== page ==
Careful, Rich -- you've still got engine work to do! :D ;)

Offline brian c

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Re: 72 Trans Am restoration 1/9/08
« Reply #39 on: February 25, 2008, 01:59:10 PM »
Rich, you can practice on my 80 firebird :) I won't mind but I will be a little picky on the results.

1978 Y88, '70 455 HO block bored 0.060, TH350, 3.42:1 gears...Oct '08 Fbodywarehouse Calendar - Woot!
1980 Firebird - no engine/tranny... to be pacecar clone

Offline KeePat

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Re: 72 Trans Am restoration 1/9/08
« Reply #40 on: March 03, 2008, 11:16:31 PM »
This is how I plan on working on the bottom of the car. Its not a rotisserie but I think it will work!
Pat






Offline RENOVATIONS

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Re: 72 Trans Am restoration 1/9/08
« Reply #41 on: March 03, 2008, 11:18:48 PM »
Pretty cool idea...nice wheel stand btw  ;)
Jeff

Projects:
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1978 Trans Am
1970 Camaro
1970 'Cuda

Offline Rick

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Re: 72 Trans Am restoration 1/9/08
« Reply #42 on: March 04, 2008, 12:08:46 AM »
Uhhh...Pat?  I've got a question for you...

That's an I-beam running the span of your garage that the chainfall is hooked on, right?  It looks to be a 6" beam.  Is that used exclusively for shop purposes or does it carry the weight of space above the garage?  I only ask because I wonder about the deflection loading on that beam with the weight of the shell added to it right in the middle.  That's the point of maximum loading for the beam, and seeing as how you'll be *under* the shell I just had a little concern.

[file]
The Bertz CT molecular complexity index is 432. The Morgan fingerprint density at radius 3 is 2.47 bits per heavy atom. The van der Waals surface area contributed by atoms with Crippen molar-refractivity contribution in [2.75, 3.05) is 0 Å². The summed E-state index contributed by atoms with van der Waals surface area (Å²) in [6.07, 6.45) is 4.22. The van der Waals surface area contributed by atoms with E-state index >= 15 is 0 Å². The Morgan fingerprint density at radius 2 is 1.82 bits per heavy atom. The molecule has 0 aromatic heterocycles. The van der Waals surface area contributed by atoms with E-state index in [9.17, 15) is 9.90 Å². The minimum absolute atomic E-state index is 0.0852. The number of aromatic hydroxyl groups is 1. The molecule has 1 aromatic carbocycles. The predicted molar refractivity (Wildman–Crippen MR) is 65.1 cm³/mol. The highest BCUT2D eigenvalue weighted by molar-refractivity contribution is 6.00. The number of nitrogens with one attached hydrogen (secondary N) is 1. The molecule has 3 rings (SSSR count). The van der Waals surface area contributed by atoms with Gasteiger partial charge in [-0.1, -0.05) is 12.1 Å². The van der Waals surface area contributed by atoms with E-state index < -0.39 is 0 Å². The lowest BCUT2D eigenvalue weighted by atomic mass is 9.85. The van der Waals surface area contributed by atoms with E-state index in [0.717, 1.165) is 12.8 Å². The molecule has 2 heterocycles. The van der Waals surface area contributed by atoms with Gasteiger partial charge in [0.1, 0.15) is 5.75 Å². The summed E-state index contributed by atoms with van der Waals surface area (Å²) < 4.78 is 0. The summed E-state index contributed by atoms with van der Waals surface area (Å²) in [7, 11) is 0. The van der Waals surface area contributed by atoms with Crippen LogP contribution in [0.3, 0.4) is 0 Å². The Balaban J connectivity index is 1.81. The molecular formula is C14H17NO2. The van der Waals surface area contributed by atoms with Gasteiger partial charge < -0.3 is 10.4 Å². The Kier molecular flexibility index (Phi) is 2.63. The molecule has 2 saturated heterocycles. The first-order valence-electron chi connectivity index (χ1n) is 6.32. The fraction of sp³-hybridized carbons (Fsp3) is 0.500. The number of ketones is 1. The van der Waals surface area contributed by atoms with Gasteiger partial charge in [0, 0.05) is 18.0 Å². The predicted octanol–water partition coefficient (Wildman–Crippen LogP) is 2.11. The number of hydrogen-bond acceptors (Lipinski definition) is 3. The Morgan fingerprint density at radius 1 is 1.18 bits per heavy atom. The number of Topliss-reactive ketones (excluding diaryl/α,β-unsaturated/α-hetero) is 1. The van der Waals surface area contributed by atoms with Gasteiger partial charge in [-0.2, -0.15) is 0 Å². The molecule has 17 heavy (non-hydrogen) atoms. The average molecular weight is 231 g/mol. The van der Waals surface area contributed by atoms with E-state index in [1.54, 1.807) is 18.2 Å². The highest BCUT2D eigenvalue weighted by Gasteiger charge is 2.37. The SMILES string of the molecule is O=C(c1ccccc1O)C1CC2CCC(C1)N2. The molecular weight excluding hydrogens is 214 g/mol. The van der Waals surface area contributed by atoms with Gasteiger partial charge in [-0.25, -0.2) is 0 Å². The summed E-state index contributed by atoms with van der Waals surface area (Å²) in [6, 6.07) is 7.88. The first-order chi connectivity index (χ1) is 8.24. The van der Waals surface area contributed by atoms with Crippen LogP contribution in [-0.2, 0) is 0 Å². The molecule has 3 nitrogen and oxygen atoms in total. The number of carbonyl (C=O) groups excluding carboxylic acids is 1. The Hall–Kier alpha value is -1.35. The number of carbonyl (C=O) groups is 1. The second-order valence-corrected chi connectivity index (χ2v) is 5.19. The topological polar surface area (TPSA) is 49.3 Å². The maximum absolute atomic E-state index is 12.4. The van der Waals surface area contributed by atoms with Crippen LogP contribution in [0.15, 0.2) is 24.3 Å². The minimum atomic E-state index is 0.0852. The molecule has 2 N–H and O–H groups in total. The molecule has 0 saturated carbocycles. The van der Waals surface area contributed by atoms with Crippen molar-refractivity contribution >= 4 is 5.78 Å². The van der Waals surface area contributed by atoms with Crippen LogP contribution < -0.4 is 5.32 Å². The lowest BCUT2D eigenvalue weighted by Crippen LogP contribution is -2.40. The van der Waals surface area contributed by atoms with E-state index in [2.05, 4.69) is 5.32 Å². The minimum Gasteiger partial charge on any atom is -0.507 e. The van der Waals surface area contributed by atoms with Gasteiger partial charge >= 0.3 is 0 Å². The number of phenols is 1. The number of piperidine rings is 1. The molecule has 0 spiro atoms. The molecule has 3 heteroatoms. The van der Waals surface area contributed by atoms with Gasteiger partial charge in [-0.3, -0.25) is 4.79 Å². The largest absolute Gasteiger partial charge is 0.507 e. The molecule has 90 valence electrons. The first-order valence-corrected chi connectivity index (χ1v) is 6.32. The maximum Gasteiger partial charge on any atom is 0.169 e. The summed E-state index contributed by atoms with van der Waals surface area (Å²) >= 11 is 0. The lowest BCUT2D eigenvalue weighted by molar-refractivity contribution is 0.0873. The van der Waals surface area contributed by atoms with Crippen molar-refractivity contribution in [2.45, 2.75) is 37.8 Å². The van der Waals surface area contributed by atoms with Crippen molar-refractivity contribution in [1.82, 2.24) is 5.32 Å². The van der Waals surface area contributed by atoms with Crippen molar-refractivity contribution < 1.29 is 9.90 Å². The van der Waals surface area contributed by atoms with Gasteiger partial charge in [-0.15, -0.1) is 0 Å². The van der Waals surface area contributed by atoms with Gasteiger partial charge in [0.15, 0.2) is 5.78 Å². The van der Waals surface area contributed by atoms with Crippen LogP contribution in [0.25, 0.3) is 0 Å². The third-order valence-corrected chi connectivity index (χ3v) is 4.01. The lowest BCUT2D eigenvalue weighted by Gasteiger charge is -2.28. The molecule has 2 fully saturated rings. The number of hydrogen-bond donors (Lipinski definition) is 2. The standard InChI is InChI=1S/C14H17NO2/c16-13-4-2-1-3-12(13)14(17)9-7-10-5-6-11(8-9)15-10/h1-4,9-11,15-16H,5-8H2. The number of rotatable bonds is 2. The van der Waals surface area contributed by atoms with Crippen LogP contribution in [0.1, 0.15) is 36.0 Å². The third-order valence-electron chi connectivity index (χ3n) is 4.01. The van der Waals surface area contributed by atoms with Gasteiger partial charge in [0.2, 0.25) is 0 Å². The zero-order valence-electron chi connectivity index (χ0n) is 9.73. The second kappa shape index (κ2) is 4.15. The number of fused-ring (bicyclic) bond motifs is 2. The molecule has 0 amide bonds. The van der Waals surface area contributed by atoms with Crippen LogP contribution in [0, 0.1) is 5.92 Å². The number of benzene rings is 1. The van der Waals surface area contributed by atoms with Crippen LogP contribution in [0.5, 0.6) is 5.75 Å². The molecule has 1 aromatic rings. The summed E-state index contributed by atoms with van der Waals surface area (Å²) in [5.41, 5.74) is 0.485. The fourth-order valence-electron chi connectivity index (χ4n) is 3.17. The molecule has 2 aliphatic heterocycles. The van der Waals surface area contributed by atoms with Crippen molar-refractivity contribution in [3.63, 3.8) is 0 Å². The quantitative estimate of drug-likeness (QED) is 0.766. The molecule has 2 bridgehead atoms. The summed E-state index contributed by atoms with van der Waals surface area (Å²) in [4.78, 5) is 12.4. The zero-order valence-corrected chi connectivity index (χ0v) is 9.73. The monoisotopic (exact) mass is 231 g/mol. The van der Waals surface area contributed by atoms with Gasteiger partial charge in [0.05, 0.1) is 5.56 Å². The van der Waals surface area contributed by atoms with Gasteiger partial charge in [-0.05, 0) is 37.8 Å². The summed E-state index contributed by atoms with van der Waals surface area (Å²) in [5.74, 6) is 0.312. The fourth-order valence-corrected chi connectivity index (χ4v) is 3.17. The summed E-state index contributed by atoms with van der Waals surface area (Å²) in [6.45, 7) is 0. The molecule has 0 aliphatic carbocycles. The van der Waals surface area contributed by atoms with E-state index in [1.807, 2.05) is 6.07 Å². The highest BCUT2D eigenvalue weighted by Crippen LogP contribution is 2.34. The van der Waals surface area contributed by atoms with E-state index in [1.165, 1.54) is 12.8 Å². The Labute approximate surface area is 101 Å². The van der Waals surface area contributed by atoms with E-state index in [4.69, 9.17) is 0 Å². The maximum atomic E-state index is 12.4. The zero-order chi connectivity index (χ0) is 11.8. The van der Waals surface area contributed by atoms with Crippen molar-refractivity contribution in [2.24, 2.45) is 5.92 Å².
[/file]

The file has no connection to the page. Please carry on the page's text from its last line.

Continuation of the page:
If the beam was installed exclusive for this purpose and doesn't carry any additional weight from overhead then that's a different matter.

Is there a reason you don't use the lift with jackstands to support the shell while working on it?

Not trying to be critical or contrary, I just look at the potential consequences of failures on about everything I do... :-\ :-\


Offline KeePat

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Re: 72 Trans Am restoration 1/9/08
« Reply #43 on: March 04, 2008, 07:45:43 AM »
Rick,
No problem! The beam is 18 and when we built the garage the I-beam was over sized for this lift by are architect. And when Kurt and I work under the car we will have a tall sailboat jack-stand as a safety! The upstairs of the garage is setup to hold 12 Harleys. I built an elevator out of a boat lift to get the bikes upstairs. Only two bikes up there now and T/A body parts!   
Thanks for your concern.
Pat         

Offline Rick

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Re: 72 Trans Am restoration 1/9/08
« Reply #44 on: March 04, 2008, 08:59:44 AM »
Whew!  Thanks for telling us, Pat!  That is a *load* off my mind (pun in there :D )  I had a friend of mine get pinned under his RV when the jack slipped out and mashed his arm between the frame and some cribbing.  Fortunately it was only his arm and not his head, although he suffered a lot of soft tissue damage and had some nerve problems that went of for quite a while.  I just think "safety first" when I look at climbing under something.  You've got it under control! ;)